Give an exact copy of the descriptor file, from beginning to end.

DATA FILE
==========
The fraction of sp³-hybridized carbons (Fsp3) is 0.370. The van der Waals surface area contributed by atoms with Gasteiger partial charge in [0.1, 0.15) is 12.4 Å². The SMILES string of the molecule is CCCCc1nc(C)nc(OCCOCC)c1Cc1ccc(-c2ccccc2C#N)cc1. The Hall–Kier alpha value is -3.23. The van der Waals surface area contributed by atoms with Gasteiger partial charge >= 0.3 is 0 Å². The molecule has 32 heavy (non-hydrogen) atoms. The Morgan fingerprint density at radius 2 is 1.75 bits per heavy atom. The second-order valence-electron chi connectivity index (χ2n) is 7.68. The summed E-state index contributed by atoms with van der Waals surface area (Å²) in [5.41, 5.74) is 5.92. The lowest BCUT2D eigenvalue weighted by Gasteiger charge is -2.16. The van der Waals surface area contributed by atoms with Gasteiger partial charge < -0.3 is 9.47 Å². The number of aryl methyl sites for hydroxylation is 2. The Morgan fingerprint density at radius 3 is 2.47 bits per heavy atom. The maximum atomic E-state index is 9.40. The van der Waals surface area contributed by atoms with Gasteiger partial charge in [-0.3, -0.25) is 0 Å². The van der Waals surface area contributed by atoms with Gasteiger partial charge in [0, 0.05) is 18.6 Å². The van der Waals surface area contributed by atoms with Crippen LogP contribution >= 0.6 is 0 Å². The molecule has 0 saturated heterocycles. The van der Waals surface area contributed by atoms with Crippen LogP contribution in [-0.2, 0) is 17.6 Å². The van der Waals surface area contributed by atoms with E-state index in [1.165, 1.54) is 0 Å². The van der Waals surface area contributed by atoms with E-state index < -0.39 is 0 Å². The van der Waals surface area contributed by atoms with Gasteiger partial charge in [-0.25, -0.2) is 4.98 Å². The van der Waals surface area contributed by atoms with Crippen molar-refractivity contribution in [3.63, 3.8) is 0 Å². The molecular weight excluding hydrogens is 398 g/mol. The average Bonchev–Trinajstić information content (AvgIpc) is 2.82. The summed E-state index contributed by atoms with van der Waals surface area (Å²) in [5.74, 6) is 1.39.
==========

The fraction of sp³-hybridized carbons (Fsp3) is 0.370. The van der Waals surface area contributed by atoms with Gasteiger partial charge in [0.1, 0.15) is 12.4 Å². The SMILES string of the molecule is CCCCc1nc(C)nc(OCCOCC)c1Cc1ccc(-c2ccccc2C#N)cc1. The Hall–Kier alpha value is -3.23. The van der Waals surface area contributed by atoms with Gasteiger partial charge >= 0.3 is 0 Å². The molecule has 32 heavy (non-hydrogen) atoms. The Morgan fingerprint density at radius 2 is 1.75 bits per heavy atom. The second-order valence-electron chi connectivity index (χ2n) is 7.68. The summed E-state index contributed by atoms with van der Waals surface area (Å²) in [5.41, 5.74) is 5.92. The lowest BCUT2D eigenvalue weighted by Gasteiger charge is -2.16. The van der Waals surface area contributed by atoms with Gasteiger partial charge < -0.3 is 9.47 Å². The number of aryl methyl sites for hydroxylation is 2. The Morgan fingerprint density at radius 3 is 2.47 bits per heavy atom. The maximum atomic E-state index is 9.40. The van der Waals surface area contributed by atoms with Gasteiger partial charge in [-0.3, -0.25) is 0 Å². The van der Waals surface area contributed by atoms with Gasteiger partial charge in [0, 0.05) is 18.6 Å². The van der Waals surface area contributed by atoms with Crippen LogP contribution >= 0.6 is 0 Å². The molecule has 0 saturated heterocycles. The van der Waals surface area contributed by atoms with Crippen LogP contribution in [-0.2, 0) is 17.6 Å². The van der Waals surface area contributed by atoms with E-state index in [1.165, 1.54) is 0 Å². The van der Waals surface area contributed by atoms with E-state index < -0.39 is 0 Å². The van der Waals surface area contributed by atoms with Gasteiger partial charge in [-0.25, -0.2) is 4.98 Å². The van der Waals surface area contributed by atoms with Crippen molar-refractivity contribution in [3.63, 3.8) is 0 Å². The molecular weight excluding hydrogens is 398 g/mol. The average Bonchev–Trinajstić information content (AvgIpc) is 2.82. The summed E-state index contributed by atoms with van der Waals surface area (Å²) in [5.74, 6) is 1.39.